Andrew Jackson largely ignored (or wasn't aware of the social disapproval perhaps due to the loss of his own wife) the gossip around Washington and soon appointed his long-time friend Eaton as Secretary of War.  However, most of the cabinet wives (whose ringleader was Floride Calhoun, wife of Vice President John C. Calhoun) openly snubbed and isolated Margaret.  For her part, Margaret's personality did little to dispel the rumors.  She was outspoken, flirtatious, young and pretty, and seemed to care little about convention.  Nevertheless, quickly the clear distain the cabinet wives showed toward Margaret began to rattle her.

(Floride Calhoun)

For his part, President Jackson would have none of this.  His own wife Rachel, had been the subject of vicious gossip before his election and Jackson always blamed the vitriolic press for her failing health and ultimate death months before taking office.  Jackson made multiple attempts to show favor to Margaret, clear her reputation, and stop the rumors, but the situation continued to grow worse.  At one point, Jackson brought together his entire cabinet (minus Eaton and Calhoun) along with two ministers who had publicly denounced Margaret.  He brought affidavits attesting to Margaret's innocence and attempted to clear the Eaton's on wrongdoing.  Jackson believed the meeting successful, but was mistaken.  Secretary of State Martin Van Buren was one of the only cabinet members to side with Jackson and the Eatons, but Van Buren had neither a wife or daughters at the time.

(John Calhoun)

In 1831, Jackson pressured all his cabinet members, including Eaton, to resign.  He then recomposed an entirely new cabinet for the remainder of his term.  Largely due to his support of Margaret, Jackson elevated Van Buren to the Vice Presidential ticket when Jackson ran for reelection.  Both Van Buren and Calhoun credited the "Petticoat Affair" with later lunching Van Buren into the presidency.

(Martin Van Buren)

After his reelection, Jackson began to realize that there was no easy solution to the problem and moved Eaton out of Washington by appointing him Governor of Florida Territory and later Minister to Spain.  Curiously, despite Jackson's unwavering support of Margaret, in 1840 Eaton turned on Jackson politically and the two did not reconcile until just before Jackson's death.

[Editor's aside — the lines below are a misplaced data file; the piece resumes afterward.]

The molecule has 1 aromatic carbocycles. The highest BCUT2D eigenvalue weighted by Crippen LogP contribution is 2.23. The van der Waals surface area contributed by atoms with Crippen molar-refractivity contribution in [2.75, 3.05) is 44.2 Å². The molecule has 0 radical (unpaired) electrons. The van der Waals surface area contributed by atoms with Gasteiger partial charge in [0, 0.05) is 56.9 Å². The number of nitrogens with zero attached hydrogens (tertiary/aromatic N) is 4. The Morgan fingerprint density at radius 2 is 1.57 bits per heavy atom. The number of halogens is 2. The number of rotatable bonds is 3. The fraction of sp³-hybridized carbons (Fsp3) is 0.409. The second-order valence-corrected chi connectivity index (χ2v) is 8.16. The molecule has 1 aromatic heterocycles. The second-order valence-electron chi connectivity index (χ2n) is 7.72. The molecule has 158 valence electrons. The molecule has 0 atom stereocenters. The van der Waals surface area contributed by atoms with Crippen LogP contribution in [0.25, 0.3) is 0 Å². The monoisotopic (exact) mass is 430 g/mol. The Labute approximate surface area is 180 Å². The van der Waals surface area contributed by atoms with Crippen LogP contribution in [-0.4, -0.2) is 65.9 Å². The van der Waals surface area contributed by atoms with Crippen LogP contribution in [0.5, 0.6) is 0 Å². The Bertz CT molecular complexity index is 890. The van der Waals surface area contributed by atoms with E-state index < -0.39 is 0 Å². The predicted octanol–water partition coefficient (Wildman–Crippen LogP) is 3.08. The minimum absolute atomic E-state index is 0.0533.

Eaton died in 1856 and left a small fortune to Margaret and for a short period her wealth and time had tempered society's memory allowing her to achieve a quiet respect in Washington.  Margaret's two daughters from Timberlake married into well-connected and prominent families and things seemed to be going along pretty well.

At this point, one might have a great degree of sympathy for Margaret.  However, she thrust herself back into the center of Washington gossip again in 1859 when at age 59, she married her granddaughter's 19 year-old Italian dance instructor, Antonio Buchignani.  Again a social pariah, Margaret retained a small fortune, until seven years into the marriage Buchignani ran off to Europe with the now 17 year-old granddaughter, Emily, along with most of their money.

Margaret was able to obtain a divorce, but not the money and she died rather poor in Washington in 1879.  The photo from yesterday was taken towards the end of her life.

(Political Cartoon, not of Margaret, lampooning the centrality of women's affairs in the Jackson administration)


Far Side of Fifty said...

Very learn something new everyday..apparently this bit of American History was left out of the books back when I was in High School. I look forward to next weeks installment:)

Lometa said...

Fascinating information Nate! Your students must love these little tidbits of history :)

Anonymous said...

What people will do for money and "love" is truly astonishing!

Nate Maas said...

Misha, I see you enjoy names and name meanings. I looked at your profile and noticed you are from Netanya, Israel. I had never heard of this place before now, but what a nice name. A town named for Nathan. Thanks for the lesson.

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Anonymous said...

Felicia fail?!


Anonymous said...

If you'd like to read a well documented historical fiction on Peggy Eaton, see "The Breath of Suspicion" on Kindle.